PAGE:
I remember walking down that one, gritty asphalt road to the Ghanaian market that sold everything. It sold everything, but I don’t know who to – it seemed like everyone around me had any money to buy anything. I guess because they would always ask us for money, I assumed they didn’t have any of their own. I’m also sure that the market stall owners inflated their prices for us too. But even so, everything was cheap to begin with. I really don’t know who was buying those things in the market, but somehow, profit was made.
People cooked things in the market. I often bought roasted sweet corn from a small, thin boy with skin the color of cocoa powder, sitting behind a makeshift grill. He wore orange flip flops. People cooked things using flames, and coal – that’s what made the smoke, made everything smell like a camp fire. Sometimes you could get an omelette; if you were “on the go” they found a plastic bag for you and slid it inside.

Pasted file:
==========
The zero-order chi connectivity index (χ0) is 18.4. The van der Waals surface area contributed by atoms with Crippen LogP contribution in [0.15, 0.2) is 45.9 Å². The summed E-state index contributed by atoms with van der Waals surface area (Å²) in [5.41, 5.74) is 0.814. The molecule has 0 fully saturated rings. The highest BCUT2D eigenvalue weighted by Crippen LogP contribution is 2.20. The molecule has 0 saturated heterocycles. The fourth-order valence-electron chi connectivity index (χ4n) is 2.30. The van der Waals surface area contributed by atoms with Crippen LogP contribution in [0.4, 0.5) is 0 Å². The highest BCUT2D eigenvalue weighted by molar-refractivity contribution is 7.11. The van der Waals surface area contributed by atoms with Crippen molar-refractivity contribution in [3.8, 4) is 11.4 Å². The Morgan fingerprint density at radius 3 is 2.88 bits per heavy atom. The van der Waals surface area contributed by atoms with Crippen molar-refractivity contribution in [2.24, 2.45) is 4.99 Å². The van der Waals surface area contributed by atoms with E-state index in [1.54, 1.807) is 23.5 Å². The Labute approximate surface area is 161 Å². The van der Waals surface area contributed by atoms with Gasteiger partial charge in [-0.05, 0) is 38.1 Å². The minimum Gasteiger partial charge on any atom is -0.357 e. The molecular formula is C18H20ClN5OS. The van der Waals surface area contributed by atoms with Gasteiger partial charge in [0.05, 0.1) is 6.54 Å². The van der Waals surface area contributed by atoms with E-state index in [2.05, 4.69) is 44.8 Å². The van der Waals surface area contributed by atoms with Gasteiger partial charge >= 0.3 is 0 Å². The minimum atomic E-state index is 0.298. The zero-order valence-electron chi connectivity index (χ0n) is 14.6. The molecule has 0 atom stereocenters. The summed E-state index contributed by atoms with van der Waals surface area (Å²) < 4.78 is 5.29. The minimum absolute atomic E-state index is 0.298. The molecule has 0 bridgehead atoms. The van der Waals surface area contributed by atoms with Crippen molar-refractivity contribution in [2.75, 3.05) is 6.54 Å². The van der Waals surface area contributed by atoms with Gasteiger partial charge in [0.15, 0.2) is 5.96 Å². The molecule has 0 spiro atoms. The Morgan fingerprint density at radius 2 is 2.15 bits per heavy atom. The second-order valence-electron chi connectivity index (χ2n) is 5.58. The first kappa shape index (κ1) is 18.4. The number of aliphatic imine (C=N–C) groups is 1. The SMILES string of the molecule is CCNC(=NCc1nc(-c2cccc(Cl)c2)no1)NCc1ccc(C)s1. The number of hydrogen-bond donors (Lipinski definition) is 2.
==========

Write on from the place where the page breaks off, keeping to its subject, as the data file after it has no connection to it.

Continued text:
Everyone cooked over an open fire in Ghana. Microwaves don’t exist. There are no stoves or ovens, except those made from clay. You might be able to find a hot pot or a small range, but why bother? You can boil anything you need over the flames. Everyone else does, and it saves on electricity.
In Slovakia we made a fire to commemorate special anniversaries of Czechoslovak history. An eternal flame, supposed to signify the determination of Slovaks during the troubling time of Communism, but with this generation, no one really cared about it so much. We roasted Eastern European marshmallows over it and toasted bread and onions on the logs. My favorite sweater, the sweater I wore all the time in Slovakia, always smelled like singed wood. My favorite sweater kept my favorite smell.
We stayed in the Jizera Mountains during our last week in the Czech Republic, at a small pension made up of two cabins. It was bare bones but comfortable – the toilet gave off a raw sewage scent but what did you expect from a rural, former Communist town? The whole complex was heated by wood burning stoves. I sat near the largest stove, in the dining room, uploading four months of photos onto Sarah’s computer. She was making a slide show.
I started to cry.